previous next

19.

I, O Laterensis, say that Plancius himself is a popular man, and that he had to assist him in his canvass many men eager in his cause, who were also popular men. And if you call them agents to treat people, you are polluting a kind and zealous friendship, by a very insidious name. But if, because they are popular, you think them on that account objects for prosecution, then do not wonder that you yourself, after repudiating the friendship of popular men, failed in attaining what your real worth demanded for you.

[47] But now, as I prove that Plancius was a popular man in his tribe, because he has been kind to many of them, because he has been security for many of them, because he has procured employment for many of them by means of the authority and interest of his father, and because he has bound the whole prefecture of Atina to himself by all the kindness displayed by himself, by his father, and by his ancestors; I call on you to prove in an equally convincing manner, that he was an agent for receiving money to be spent in bribery; that he was himself a briber; that he classified the people; that he divided the tribes into decuries. And if you cannot, do not deny our order the exercise of a legitimate liberality; do not think that popularity is a crime; do not enact a punishment to be inflicted for courteous attentions.

And accordingly, as you were forced to hesitate about this charge of corrupting a tribe by means of treating, you had recourse to a general accusation of bribery. And in examining this, let us, if you please, cease awhile to contend in vulgar and random declamation. [48] For I will argue with you in this way. Do you choose any one tribe you please, and prove, as you are bound to do, what agent received the money for corrupting it, and who distributed the money among the men of the tribe. And if you cannot do that, which in my opinion you will not even begin to attempt, I will show you the means to which he owes his success. Is not this a fair challenge? Do not you like to proceed in this manner? Can I come to closer quarters, as they say, or can I meet you on a fairer field? Why are you silent? Why do you conceal your intentions? Why do you seek to shirk off? Again and again I press upon you, and keep close to you; I pursue you, I ask for, I even demand some definite accusation. Whatever tribe, I say, you select, whose votes Plancius received, you show, if you can, any flaw in that one instance. I will then show you by what means he really did gain its vote, and the principle shall be exactly the same in his case, and, O Laterensis, in yours. For as you, if I were to ask you, may be able to explain to me through whose influence it was that you gained the affection of these tribes who voted for you, so do I assert that I will explain to you, our adversary, the means by which we gained the vote of any tribe you choose to inquire about.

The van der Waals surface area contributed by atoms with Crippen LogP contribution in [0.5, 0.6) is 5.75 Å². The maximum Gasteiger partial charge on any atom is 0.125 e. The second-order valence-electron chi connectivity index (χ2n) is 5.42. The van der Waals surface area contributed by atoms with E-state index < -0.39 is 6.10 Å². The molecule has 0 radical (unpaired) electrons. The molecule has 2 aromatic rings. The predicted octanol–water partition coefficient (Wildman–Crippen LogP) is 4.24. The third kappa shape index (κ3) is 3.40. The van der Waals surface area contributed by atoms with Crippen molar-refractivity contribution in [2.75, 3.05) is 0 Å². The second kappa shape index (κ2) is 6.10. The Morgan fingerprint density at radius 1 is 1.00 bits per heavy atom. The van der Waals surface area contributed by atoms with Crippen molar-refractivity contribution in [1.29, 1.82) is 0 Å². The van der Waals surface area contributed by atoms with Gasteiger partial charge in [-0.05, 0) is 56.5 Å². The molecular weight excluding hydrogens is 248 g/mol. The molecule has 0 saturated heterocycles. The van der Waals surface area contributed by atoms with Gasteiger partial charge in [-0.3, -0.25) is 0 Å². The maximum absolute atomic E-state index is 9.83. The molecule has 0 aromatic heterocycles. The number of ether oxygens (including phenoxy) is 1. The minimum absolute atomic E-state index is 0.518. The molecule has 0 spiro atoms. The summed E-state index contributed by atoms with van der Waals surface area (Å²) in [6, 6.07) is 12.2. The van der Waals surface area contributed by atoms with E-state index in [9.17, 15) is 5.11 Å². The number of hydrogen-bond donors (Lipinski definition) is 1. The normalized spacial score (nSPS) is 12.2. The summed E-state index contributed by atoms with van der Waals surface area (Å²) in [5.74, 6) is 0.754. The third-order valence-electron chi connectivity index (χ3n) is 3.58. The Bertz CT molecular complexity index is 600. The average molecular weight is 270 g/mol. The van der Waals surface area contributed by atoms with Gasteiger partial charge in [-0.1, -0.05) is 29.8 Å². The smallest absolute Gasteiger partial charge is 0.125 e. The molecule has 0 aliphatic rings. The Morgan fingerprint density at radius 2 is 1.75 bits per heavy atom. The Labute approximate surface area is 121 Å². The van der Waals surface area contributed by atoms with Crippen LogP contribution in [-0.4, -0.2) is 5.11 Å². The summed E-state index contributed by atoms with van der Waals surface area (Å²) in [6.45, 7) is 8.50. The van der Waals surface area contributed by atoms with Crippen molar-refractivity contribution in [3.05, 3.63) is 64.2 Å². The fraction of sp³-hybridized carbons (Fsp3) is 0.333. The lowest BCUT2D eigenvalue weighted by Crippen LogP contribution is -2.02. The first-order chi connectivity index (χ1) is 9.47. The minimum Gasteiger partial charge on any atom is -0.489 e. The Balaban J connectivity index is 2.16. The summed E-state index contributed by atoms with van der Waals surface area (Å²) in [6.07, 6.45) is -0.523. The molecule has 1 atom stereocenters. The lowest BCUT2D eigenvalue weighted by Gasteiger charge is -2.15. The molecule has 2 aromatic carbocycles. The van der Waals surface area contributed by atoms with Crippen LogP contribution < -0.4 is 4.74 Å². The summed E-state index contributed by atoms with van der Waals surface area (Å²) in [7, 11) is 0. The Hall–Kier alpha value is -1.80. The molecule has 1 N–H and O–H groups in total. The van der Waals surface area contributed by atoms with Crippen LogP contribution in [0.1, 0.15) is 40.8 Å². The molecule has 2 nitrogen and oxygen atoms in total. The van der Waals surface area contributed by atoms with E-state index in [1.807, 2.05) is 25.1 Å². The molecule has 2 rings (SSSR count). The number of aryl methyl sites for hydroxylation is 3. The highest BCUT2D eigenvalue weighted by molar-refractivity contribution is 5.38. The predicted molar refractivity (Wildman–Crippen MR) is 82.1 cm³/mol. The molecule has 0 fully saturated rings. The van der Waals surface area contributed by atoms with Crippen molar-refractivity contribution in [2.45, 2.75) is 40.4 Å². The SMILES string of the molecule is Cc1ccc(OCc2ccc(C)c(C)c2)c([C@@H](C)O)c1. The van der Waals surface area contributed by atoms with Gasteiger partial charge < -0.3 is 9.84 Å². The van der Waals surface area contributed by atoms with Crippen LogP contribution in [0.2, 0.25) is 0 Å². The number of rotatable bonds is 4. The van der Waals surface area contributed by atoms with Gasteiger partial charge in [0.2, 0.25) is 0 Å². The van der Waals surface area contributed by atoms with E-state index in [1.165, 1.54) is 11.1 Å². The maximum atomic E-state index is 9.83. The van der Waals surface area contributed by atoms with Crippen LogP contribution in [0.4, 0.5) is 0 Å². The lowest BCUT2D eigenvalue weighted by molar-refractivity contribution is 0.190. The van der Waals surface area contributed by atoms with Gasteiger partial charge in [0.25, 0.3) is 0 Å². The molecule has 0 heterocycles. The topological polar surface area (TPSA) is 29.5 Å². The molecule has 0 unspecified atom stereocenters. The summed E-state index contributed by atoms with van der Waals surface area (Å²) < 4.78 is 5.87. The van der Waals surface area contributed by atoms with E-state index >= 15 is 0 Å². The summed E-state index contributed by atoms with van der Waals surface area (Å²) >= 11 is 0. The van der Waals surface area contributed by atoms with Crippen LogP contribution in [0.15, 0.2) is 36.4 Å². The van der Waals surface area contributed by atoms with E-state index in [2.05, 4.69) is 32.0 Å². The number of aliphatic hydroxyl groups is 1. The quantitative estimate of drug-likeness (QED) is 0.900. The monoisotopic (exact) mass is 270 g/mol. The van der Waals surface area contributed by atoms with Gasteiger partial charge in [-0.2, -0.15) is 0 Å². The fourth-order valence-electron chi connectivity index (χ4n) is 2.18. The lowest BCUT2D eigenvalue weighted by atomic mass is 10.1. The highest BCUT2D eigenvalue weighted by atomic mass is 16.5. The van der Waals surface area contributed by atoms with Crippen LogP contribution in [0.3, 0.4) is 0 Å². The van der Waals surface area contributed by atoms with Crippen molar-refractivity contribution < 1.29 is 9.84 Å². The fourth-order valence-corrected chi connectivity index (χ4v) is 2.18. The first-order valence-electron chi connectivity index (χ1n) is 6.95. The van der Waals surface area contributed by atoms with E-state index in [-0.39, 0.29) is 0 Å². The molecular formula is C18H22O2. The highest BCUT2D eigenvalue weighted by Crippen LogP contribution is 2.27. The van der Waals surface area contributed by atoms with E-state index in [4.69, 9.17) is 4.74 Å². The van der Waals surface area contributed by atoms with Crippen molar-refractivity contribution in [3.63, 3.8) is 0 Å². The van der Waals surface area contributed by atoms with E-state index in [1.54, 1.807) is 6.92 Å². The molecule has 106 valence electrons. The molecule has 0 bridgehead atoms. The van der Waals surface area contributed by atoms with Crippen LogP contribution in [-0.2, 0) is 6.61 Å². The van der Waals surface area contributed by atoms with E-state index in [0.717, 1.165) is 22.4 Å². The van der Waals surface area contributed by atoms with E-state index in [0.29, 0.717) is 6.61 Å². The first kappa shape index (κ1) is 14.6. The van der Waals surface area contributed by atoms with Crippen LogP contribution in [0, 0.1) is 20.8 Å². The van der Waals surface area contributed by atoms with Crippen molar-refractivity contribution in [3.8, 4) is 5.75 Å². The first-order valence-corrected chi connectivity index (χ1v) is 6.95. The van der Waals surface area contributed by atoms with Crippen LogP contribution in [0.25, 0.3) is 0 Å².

Creative Commons License
This work is licensed under a Creative Commons Attribution-ShareAlike 3.0 United States License.

An XML version of this text is available for download, with the additional restriction that you offer Perseus any modifications you make. Perseus provides credit for all accepted changes, storing new additions in a versioning system.

load focus Latin (Albert Clark, 1909)
hide Places (automatically extracted)

View a map of the most frequently mentioned places in this document.

Sort places alphabetically, as they appear on the page, by frequency
Click on a place to search for it in this document.
Atina (Italy) (1)

Visualize the most frequently mentioned Pleiades ancient places in this text.

Download Pleiades ancient places geospacial dataset for this text.

hide Display Preferences
Greek Display:
Arabic Display:
View by Default:
Browse Bar: